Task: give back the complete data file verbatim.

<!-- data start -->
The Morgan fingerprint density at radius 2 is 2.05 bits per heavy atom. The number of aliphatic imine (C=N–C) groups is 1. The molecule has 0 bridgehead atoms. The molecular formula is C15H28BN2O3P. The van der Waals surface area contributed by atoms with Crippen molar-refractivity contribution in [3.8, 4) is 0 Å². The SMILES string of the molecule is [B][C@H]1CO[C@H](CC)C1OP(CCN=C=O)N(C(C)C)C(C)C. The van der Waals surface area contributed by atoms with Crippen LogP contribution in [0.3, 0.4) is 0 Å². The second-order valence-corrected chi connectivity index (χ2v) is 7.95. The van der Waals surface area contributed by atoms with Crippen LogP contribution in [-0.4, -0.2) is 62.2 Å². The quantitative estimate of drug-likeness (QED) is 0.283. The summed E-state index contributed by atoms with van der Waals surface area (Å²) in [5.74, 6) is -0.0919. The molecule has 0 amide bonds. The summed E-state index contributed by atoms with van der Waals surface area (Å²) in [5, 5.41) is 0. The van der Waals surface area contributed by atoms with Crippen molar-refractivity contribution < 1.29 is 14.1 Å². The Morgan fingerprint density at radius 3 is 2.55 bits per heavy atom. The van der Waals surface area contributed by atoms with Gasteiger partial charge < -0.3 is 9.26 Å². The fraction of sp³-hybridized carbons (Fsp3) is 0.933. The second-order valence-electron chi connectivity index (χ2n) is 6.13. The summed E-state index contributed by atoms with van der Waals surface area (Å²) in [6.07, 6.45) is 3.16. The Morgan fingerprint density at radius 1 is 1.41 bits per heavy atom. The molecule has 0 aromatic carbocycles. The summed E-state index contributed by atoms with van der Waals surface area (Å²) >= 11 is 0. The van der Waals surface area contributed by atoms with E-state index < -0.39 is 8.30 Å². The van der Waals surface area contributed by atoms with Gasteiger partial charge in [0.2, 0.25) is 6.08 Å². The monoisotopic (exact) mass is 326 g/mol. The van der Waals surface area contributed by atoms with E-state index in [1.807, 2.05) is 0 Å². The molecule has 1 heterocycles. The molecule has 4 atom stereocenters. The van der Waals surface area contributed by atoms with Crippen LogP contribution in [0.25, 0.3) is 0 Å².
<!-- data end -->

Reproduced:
The Morgan fingerprint density at radius 2 is 2.05 bits per heavy atom. The number of aliphatic imine (C=N–C) groups is 1. The molecule has 0 bridgehead atoms. The molecular formula is C15H28BN2O3P. The van der Waals surface area contributed by atoms with Crippen molar-refractivity contribution in [3.8, 4) is 0 Å². The SMILES string of the molecule is [B][C@H]1CO[C@H](CC)C1OP(CCN=C=O)N(C(C)C)C(C)C. The van der Waals surface area contributed by atoms with Crippen LogP contribution in [0.3, 0.4) is 0 Å². The second-order valence-corrected chi connectivity index (χ2v) is 7.95. The van der Waals surface area contributed by atoms with Crippen LogP contribution in [-0.4, -0.2) is 62.2 Å². The quantitative estimate of drug-likeness (QED) is 0.283. The summed E-state index contributed by atoms with van der Waals surface area (Å²) in [5.74, 6) is -0.0919. The molecule has 0 amide bonds. The summed E-state index contributed by atoms with van der Waals surface area (Å²) in [5, 5.41) is 0. The van der Waals surface area contributed by atoms with Crippen molar-refractivity contribution < 1.29 is 14.1 Å². The Morgan fingerprint density at radius 3 is 2.55 bits per heavy atom. The van der Waals surface area contributed by atoms with Gasteiger partial charge < -0.3 is 9.26 Å². The fraction of sp³-hybridized carbons (Fsp3) is 0.933. The second-order valence-electron chi connectivity index (χ2n) is 6.13. The summed E-state index contributed by atoms with van der Waals surface area (Å²) in [6.07, 6.45) is 3.16. The Morgan fingerprint density at radius 1 is 1.41 bits per heavy atom. The molecule has 0 aromatic carbocycles. The summed E-state index contributed by atoms with van der Waals surface area (Å²) >= 11 is 0. The van der Waals surface area contributed by atoms with E-state index < -0.39 is 8.30 Å². The van der Waals surface area contributed by atoms with Gasteiger partial charge in [0.2, 0.25) is 6.08 Å². The monoisotopic (exact) mass is 326 g/mol. The van der Waals surface area contributed by atoms with E-state index in [1.807, 2.05) is 0 Å². The molecule has 1 heterocycles. The molecule has 4 atom stereocenters. The van der Waals surface area contributed by atoms with Crippen LogP contribution in [0.25, 0.3) is 0 Å².